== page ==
You’ll Love This Jewish Historical Romance Series

'The Couriers' series by Nita Abrams, set in Regency England, is the first romance series I ever read with Jewish characters at the center.

Do you love action, adventure, spying, romance, and history? If you’re raising your hand in the air, then I have a historical romance series that you must drop everything and read right now!

Okay, I’m sorry for the sales pitch. But it’s true: The Couriers series by Nita Abrams has all that and more — plus, it’s the first Regency romance series I ever read with Jewish characters at the center. For those unfamiliar with the romance world, Regency romance novels are set during 1810-1820, when Prince George IV served as Prince Regent (also known as the era of Jane Austen and Lord Byron). I’ve been reading Regency romance novels for as long as I can remember, but the main characters have always been explicitly or implied to be Christian (not to mention white, able-bodied, and cis-heteronormative). 

When I found a copy of A Question of Honor by Nita Abrams in a used bookstore when I was in college, everything changed. It looked kind of like other Regency romance novels from a certain cover aesthetic of a brief period in the ’90s when object covers dominated. Mansions, necklaces, and flowers replaced the couple. I can’t say this is my personal favorite style (I much prefer a classic clinch cover, if I’m being honest). On the cover of A Question of Honor was a large gold doorknocker —  falling in line with the object trend. (Seriously, what about a doorknocker indicates an exciting, romantic epic story?) But the back cover told me it was a romance in no uncertain terms.

We’re introduced to the hero, Captain Richard Drayton: “Now that the French have infiltrated England’s intelligence network [Drayton] has sworn to ferret out the traitor.” We’re also introduced to the heroine, Rachel Maitland Ross, whose “true identity as the niece of an immensely wealthy Anglo-Jewish banker remains a mystery.” And finally, the romance is set up: “Rachel cannot betray the bonds of kinship and of faith… although the bonds of love may prove even more powerful…”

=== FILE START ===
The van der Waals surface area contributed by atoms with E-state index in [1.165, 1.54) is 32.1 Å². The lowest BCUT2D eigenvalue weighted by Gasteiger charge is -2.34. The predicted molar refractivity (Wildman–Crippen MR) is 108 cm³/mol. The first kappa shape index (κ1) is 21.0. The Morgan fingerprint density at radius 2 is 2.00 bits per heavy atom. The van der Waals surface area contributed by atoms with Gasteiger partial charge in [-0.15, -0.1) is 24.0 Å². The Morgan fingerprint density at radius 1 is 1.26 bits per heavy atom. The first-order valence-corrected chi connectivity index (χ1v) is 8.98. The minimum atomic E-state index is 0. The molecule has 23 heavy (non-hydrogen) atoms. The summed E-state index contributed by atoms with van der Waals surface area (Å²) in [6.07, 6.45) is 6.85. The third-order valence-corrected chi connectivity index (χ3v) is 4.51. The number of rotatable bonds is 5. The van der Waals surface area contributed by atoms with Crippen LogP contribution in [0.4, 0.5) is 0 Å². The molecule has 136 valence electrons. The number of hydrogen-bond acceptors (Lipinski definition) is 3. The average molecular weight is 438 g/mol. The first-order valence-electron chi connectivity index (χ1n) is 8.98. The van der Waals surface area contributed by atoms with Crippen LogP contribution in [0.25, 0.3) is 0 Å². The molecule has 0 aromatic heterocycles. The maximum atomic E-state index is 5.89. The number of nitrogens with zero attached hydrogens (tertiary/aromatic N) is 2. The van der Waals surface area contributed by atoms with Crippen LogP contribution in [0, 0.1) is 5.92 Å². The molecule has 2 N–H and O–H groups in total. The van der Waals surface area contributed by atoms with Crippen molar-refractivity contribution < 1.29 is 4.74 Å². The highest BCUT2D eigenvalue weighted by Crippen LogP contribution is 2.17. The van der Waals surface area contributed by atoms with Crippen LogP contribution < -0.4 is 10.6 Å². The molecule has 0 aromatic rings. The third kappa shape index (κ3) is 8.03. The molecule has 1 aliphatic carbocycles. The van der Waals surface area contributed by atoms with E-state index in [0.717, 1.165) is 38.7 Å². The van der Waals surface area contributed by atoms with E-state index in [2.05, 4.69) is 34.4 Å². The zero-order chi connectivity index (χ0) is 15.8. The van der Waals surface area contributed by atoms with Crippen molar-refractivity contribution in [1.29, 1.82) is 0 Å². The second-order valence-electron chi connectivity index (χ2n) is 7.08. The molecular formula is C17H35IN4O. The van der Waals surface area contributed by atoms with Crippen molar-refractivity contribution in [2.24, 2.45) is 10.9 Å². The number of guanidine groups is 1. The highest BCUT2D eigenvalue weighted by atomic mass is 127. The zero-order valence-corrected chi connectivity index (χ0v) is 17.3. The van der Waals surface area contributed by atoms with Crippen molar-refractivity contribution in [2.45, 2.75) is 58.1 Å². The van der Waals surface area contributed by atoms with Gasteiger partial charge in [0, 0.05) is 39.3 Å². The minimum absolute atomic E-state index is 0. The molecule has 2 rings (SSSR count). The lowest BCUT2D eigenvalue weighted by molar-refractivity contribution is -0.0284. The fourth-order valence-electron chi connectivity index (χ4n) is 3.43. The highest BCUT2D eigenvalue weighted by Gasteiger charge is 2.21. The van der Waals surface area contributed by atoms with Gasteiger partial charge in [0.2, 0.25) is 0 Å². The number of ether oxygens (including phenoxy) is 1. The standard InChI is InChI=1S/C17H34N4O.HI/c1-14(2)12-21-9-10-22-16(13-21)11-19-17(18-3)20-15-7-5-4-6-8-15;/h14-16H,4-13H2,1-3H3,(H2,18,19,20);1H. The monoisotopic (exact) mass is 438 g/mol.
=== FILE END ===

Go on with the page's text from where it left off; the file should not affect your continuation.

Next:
I was immediately in.

The Couriers series is set against the backdrop of the Napoleonic Wars and the British intelligence network that was essential to the eventual British victory. The books make ample use of the built-in stakes of such a setting. If high-energy chases, kidnappings, and the attendant violence aren’t your thing, you might want to skip this series. But one of the things I vividly remember from my first read (which held up upon my recent reread) was the details of spy craft Abrams weaves throughout the books.

I love to see a romance novelist work in the familiar world of England’s Regency while reminding us constantly of the world beyond England. These characters travel all over Europe, moving between England, France, and Spain with relative ease (spying related travails notwithstanding). One of my dearest wishes as a romance reader is to see major publishers give eras and countries outside of Regency England the same treatment.

But what is really remarkable about The Couriers is that the series deals with the reality of Judaism during the Regency, especially how it might affect a possible marriage between a Jew and a Christian. Abrams does not sugarcoat anything. Rachel and the rest of the Maitland Ross Family are not ashamed of being Jewish, but they are careful with whom they share that information with, and it informs all their decisions, including and especially who they marry.

A Question of Honor is dedicated to “the real Rachel,” something I noticed the very first time I read it. Who is the real Rachel?, I wondered because I felt an immediate affinity for her. The Rachel in the book is stubborn, fiercely loyal to her family, smart, and funny. I loved and identified with her immediately, even more so when she was named as Jewish on the page. Rachel doesn’t sit on the sidelines; she’s in the middle of everything, a driving force in her own life and the book. I imagine “the real Rachel,” whoever she is, is just as inspiring.

My only wish is that Nita Abrams had written more books about Jewish spies in the Regency that I could recommend to you, but alas, as of right now, it’s just the one series. They’re available on Amazon or Abe, or maybe you’ll find a copy like I did, on a dusty shelf in a used bookstore. Wherever you find them, it’s well worth tracking down this inventive, romantic, and Jewish series.

Bea Koch

Bea Koch (she/her) graduated from Yale with distinction as the last Renaissance Studies major and received an MA from NYU: Steinhardt in Costume History. She is co-owner of The Ripped Bodice Bookstore, a romance independent bookstore in Culver City, CA. She is also the author of Mad and Bad: Real Heroines of the Regency, a feminist pop history book that highlights women of the Regency period who succeeded on their own terms but have been largely lost to history.

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